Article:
//db_buffer_MB = db_buffer_pages / 128,

//db_buffer_percent = CONVERT(DECIMAL(6,3), 

//db_buffer_pages * 100.0 / @total_buffer)

//FROM src

//ORDER BY db_buffer_MB DESC; 




//-- 인덱스별 사이즈 캐시 사이즈

//set nocount on

//set transaction isolation level read uncommitted  


//;WITH src AS

//(

//SELECT

//[Object] = o.name,

//[Type] = o.type_desc,

//[Index] = COALESCE(i.name, ''),

//[Index_Type] = i.type_desc,

//p.[object_id],

//p.index_id,

//au.allocation_unit_id

//FROM

//sys.partitions AS p

//INNER JOIN

//sys.allocation_units AS au

//ON p.hobt_id = au.container_id

//INNER JOIN

//sys.objects AS o

//ON p.[object_id] = o.[object_id]

//INNER JOIN

//sys.indexes AS i

//ON o.[object_id] = i.[object_id]

//AND p.index_id = i.index_id

//WHERE

//au.[type] IN (1,2,3)

//AND o.is_ms_shipped = 0

//)

//SELECT top 10 

//src.[Object],

//src.[Type],

//src.[Index],

//src.Index_Type,

//buffer_pages = COUNT_BIG(b.page_id),

//buffer_mb = COUNT_BIG(b.page_id) / 128

//FROM

//src

//INNER JOIN

//sys.dm_os_buffer_descriptors AS b

//ON src.allocation_unit_id = b.allocation_unit_id

//WHERE

//b.database_id = DB_ID()

//GROUP BY

//src.[Object],

//src.[Type],

//src.[Index],

//src.Index_Type

//ORDER BY

//buffer_pages DESC;



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workthread

분류없음 / 2016.08.06 20:38

https://msdn.microsoft.com/ko-kr/library/ms190219.aspx

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https://blogs.msdn.microsoft.com/sql_pfe_blog/2013/06/27/lazy-log-truncation-clearing-of-sql-transaction-log-vlf-status-deferred/





DBCC LOGINFO 

SELECT * FROM MASTER.SYS.DATABASES 

DBCC SQLPERF(LOGSPACE) 





I came across an oddity in the transaction log when I was testing Availability Group backup scenarios which really had me confused.  It required some help from my colleague Denzil and a few others to figure out what was going on.  This adventure taught us about Lazy Log Truncation.  This is not new to SQL 2012 as it also exists in SQL 2008R2 (and possibly prior), but only when a database is being mirrored or participating in an Availability Group.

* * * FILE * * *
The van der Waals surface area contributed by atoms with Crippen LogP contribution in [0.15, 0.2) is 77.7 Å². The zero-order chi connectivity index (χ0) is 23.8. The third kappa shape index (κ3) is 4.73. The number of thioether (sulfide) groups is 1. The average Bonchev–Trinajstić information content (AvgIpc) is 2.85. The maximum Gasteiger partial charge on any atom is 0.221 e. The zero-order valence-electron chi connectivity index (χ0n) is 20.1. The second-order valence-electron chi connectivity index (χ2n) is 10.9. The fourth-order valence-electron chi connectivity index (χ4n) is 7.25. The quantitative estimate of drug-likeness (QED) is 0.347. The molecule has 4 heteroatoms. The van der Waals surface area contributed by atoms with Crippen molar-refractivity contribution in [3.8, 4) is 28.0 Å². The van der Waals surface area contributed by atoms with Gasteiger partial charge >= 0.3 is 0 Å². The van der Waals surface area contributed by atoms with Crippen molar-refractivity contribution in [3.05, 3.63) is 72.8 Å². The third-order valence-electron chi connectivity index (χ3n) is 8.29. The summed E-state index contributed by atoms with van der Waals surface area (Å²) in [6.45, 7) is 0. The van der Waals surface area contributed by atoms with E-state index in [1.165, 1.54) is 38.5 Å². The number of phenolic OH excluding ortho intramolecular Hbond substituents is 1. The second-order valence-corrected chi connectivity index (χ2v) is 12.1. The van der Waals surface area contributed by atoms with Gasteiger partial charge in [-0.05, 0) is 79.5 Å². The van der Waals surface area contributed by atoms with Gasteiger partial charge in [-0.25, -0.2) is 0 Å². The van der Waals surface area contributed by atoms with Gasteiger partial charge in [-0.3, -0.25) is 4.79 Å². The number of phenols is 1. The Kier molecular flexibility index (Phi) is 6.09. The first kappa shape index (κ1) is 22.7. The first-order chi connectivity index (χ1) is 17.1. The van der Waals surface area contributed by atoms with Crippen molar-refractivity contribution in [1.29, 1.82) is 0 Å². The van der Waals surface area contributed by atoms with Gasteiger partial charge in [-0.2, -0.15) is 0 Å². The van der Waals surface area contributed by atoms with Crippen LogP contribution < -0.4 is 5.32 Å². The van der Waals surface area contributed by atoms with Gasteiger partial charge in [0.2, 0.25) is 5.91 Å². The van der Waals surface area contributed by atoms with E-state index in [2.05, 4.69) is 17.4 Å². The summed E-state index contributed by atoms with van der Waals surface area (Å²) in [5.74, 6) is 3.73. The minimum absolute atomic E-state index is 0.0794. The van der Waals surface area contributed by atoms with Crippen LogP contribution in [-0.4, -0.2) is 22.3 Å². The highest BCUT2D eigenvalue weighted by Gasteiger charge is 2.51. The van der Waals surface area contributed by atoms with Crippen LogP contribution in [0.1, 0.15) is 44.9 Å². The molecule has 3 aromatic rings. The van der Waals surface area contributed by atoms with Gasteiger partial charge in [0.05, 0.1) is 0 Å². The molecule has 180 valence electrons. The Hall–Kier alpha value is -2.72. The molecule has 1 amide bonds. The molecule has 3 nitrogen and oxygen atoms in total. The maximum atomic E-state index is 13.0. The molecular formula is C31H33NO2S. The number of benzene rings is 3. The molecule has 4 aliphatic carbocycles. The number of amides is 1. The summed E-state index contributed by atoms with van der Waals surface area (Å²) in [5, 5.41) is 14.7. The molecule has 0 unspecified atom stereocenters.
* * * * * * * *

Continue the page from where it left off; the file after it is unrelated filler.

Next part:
For more on VLF’s and transaction log architecture: Transaction Log Physical Architecture

Before getting into the oddity that Lazy Log Truncation brings into play, let’s first look at what you normally see in the transaction log as it is filled and truncated.

I started off creating a database with a fixed log file size of 100MB in full recovery model.  I have this all in the attached script for you to try on your own as well. Once that is set up, take a full database backup to get full recovery model going.  Then run DBCC LOGINFO to show you the current VLFs in the database.

 

USE [LLTTest]

GO

DBCC LOGINFO –you see here that there are 8 VLFs with 1 that has a status of 2

GO

clip_image002

The status value of 2 means that it is the active portion of the log, meaning that it contains data that needs to be backed up in order for that VLF to be able to be used again.

Next we will do some work in the database that will generate a little log activity.

CREATE TABLE test1 ( myvarchar varchar(5000))

GO

INSERT INTO test1 VALUES( replicate(‘*’,5000))

GO 5000

DELETE FROM test1

Now take a look at DBCC LOFINGO again and you can see that more of the VLFs contain active transaction log data.

clip_image004

Next, we take a backup of the transaction log in order to clear out all the full VLFs and run DBCC LOGINFO again. Note that FSeqNo 35 is still marked as active.  This is because only full VLFs that do not contain log records for active transactions or records needed for replication (mirroring, CDC, replication, etc) are truncated. Also note that there must always be at least 1 active VLF.

BACKUP LOG [LLTTest] TO  DISK = N’C:\Program Files\Microsoft SQL Server\MSSQL11.MSSQLSERVER\MSSQL\Backup\LLTTest.bak’ WITH NOFORMAT, NOINIT, NAME = N’LLTTest-Transaction Log Backup’, SKIP, NOREWIND, NOUNLOAD,  STATS = 10

GO

DBCC LOGINFO –after the tlog backup all but one of the VLFs are inactive (status 0)

GO

 

clip_image006

 

This is exactly what you would expect to see, no surprises here.    When it becomes interesting is when you do this same test against a database participating in an Availability Group.  For the sake of keeping this blog entry from being too long, I am not showing you how to add this db to an availability group, but you can do so on your own using the GUI tools.

After adding this database to an availability group, there was no change to the output of DBCC LOGINFO, but one interesting thing to note is that the DBCC LOGINFO output will be identical across all the replicas when everything is synchronized.

Now, we are doing to do the same work we did before to put some activity in the transaction log.

INSERT INTO test1 VALUES( replicate(‘*’,5000))

GO 5000

GO

DELETE FROM test1

GO

DBCC LOGINFO  –Nothing special here, you can see more active VLFs

GO

This looks similar to what we saw before, it is just that different VLFs are being used and the activity rolled over to the beginning of the log file since I have the file set to a fixed size (to make this easier to demo).

clip_image008

Now we will backup the transaction log to truncate the VLFs, right? 

BACKUP LOG [LLTTest] TO  DISK = N’C:\Program Files\Microsoft SQL Server\MSSQL11.MSSQLSERVER\MSSQL\Backup\LLTTest.bak’ WITH NOFORMAT, NOINIT, NAME = N’LLTTest-Transaction Log Backup’, SKIP, NOREWIND, NOUNLOAD,  STATS = 10